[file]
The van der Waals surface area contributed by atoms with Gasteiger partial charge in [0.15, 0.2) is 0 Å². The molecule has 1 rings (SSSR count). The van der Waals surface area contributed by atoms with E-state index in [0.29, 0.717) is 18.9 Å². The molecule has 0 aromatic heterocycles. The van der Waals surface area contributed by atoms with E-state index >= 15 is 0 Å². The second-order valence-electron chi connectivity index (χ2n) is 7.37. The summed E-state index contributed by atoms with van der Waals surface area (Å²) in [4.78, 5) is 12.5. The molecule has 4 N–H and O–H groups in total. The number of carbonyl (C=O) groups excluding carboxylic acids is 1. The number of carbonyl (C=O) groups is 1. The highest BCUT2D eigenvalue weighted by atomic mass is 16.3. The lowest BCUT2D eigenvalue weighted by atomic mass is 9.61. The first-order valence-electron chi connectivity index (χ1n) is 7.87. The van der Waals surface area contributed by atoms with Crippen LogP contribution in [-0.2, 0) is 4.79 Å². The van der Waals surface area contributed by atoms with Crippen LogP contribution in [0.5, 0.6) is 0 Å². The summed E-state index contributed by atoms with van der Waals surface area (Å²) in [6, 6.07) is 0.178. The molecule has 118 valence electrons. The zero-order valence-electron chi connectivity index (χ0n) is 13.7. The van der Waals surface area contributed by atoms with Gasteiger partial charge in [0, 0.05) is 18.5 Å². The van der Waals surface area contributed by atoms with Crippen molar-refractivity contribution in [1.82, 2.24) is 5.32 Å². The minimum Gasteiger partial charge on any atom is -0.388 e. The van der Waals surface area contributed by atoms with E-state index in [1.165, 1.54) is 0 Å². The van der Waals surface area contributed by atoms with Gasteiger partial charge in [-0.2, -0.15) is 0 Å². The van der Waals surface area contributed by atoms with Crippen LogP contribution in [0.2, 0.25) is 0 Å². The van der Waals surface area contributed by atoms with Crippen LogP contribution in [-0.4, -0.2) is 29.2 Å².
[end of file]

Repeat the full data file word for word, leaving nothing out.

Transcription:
The van der Waals surface area contributed by atoms with Gasteiger partial charge in [0.15, 0.2) is 0 Å². The molecule has 1 rings (SSSR count). The van der Waals surface area contributed by atoms with E-state index in [0.29, 0.717) is 18.9 Å². The molecule has 0 aromatic heterocycles. The van der Waals surface area contributed by atoms with E-state index >= 15 is 0 Å². The second-order valence-electron chi connectivity index (χ2n) is 7.37. The summed E-state index contributed by atoms with van der Waals surface area (Å²) in [4.78, 5) is 12.5. The molecule has 4 N–H and O–H groups in total. The number of carbonyl (C=O) groups excluding carboxylic acids is 1. The number of carbonyl (C=O) groups is 1. The highest BCUT2D eigenvalue weighted by atomic mass is 16.3. The lowest BCUT2D eigenvalue weighted by atomic mass is 9.61. The first-order valence-electron chi connectivity index (χ1n) is 7.87. The van der Waals surface area contributed by atoms with Crippen LogP contribution in [-0.2, 0) is 4.79 Å². The van der Waals surface area contributed by atoms with Crippen LogP contribution in [0.5, 0.6) is 0 Å². The summed E-state index contributed by atoms with van der Waals surface area (Å²) in [6, 6.07) is 0.178. The molecule has 118 valence electrons. The zero-order valence-electron chi connectivity index (χ0n) is 13.7. The van der Waals surface area contributed by atoms with Gasteiger partial charge in [0, 0.05) is 18.5 Å². The van der Waals surface area contributed by atoms with Crippen molar-refractivity contribution in [1.82, 2.24) is 5.32 Å². The minimum Gasteiger partial charge on any atom is -0.388 e. The van der Waals surface area contributed by atoms with E-state index in [1.165, 1.54) is 0 Å². The van der Waals surface area contributed by atoms with Gasteiger partial charge in [-0.2, -0.15) is 0 Å². The van der Waals surface area contributed by atoms with Crippen LogP contribution in [0.2, 0.25) is 0 Å². The van der Waals surface area contributed by atoms with Crippen LogP contribution in [-0.4, -0.2) is 29.2 Å².